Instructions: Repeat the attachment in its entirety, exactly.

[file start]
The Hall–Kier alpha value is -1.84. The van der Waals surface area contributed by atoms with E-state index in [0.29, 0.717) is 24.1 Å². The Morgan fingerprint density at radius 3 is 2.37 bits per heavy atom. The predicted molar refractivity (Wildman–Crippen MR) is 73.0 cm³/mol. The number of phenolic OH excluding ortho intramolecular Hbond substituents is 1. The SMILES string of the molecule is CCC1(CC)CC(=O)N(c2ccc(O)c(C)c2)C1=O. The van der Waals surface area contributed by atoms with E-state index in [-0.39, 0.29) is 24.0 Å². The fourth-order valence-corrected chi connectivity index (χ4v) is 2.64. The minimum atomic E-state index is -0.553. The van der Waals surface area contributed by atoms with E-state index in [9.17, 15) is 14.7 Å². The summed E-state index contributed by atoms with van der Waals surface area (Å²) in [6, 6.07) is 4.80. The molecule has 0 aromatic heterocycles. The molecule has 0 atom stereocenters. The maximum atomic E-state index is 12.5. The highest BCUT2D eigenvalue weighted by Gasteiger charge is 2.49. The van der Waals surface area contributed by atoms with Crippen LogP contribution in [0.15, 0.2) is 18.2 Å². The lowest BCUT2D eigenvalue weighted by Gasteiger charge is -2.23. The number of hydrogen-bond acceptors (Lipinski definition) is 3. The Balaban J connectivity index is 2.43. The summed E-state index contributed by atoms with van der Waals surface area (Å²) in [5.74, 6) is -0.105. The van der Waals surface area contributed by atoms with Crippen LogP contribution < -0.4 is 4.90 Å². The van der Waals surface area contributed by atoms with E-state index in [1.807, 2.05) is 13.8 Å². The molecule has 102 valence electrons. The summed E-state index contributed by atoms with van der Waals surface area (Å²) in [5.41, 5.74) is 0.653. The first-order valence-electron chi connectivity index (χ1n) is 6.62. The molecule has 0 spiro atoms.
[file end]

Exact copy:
The Hall–Kier alpha value is -1.84. The van der Waals surface area contributed by atoms with E-state index in [0.29, 0.717) is 24.1 Å². The Morgan fingerprint density at radius 3 is 2.37 bits per heavy atom. The predicted molar refractivity (Wildman–Crippen MR) is 73.0 cm³/mol. The number of phenolic OH excluding ortho intramolecular Hbond substituents is 1. The SMILES string of the molecule is CCC1(CC)CC(=O)N(c2ccc(O)c(C)c2)C1=O. The van der Waals surface area contributed by atoms with E-state index in [-0.39, 0.29) is 24.0 Å². The fourth-order valence-corrected chi connectivity index (χ4v) is 2.64. The minimum atomic E-state index is -0.553. The van der Waals surface area contributed by atoms with E-state index in [9.17, 15) is 14.7 Å². The summed E-state index contributed by atoms with van der Waals surface area (Å²) in [6, 6.07) is 4.80. The molecule has 0 aromatic heterocycles. The molecule has 0 atom stereocenters. The maximum atomic E-state index is 12.5. The highest BCUT2D eigenvalue weighted by Gasteiger charge is 2.49. The van der Waals surface area contributed by atoms with Crippen LogP contribution in [0.15, 0.2) is 18.2 Å². The lowest BCUT2D eigenvalue weighted by Gasteiger charge is -2.23. The number of hydrogen-bond acceptors (Lipinski definition) is 3. The Balaban J connectivity index is 2.43. The summed E-state index contributed by atoms with van der Waals surface area (Å²) in [5.74, 6) is -0.105. The van der Waals surface area contributed by atoms with Crippen LogP contribution < -0.4 is 4.90 Å². The van der Waals surface area contributed by atoms with E-state index in [1.807, 2.05) is 13.8 Å². The molecule has 102 valence electrons. The summed E-state index contributed by atoms with van der Waals surface area (Å²) in [5.41, 5.74) is 0.653. The first-order valence-electron chi connectivity index (χ1n) is 6.62. The molecule has 0 spiro atoms.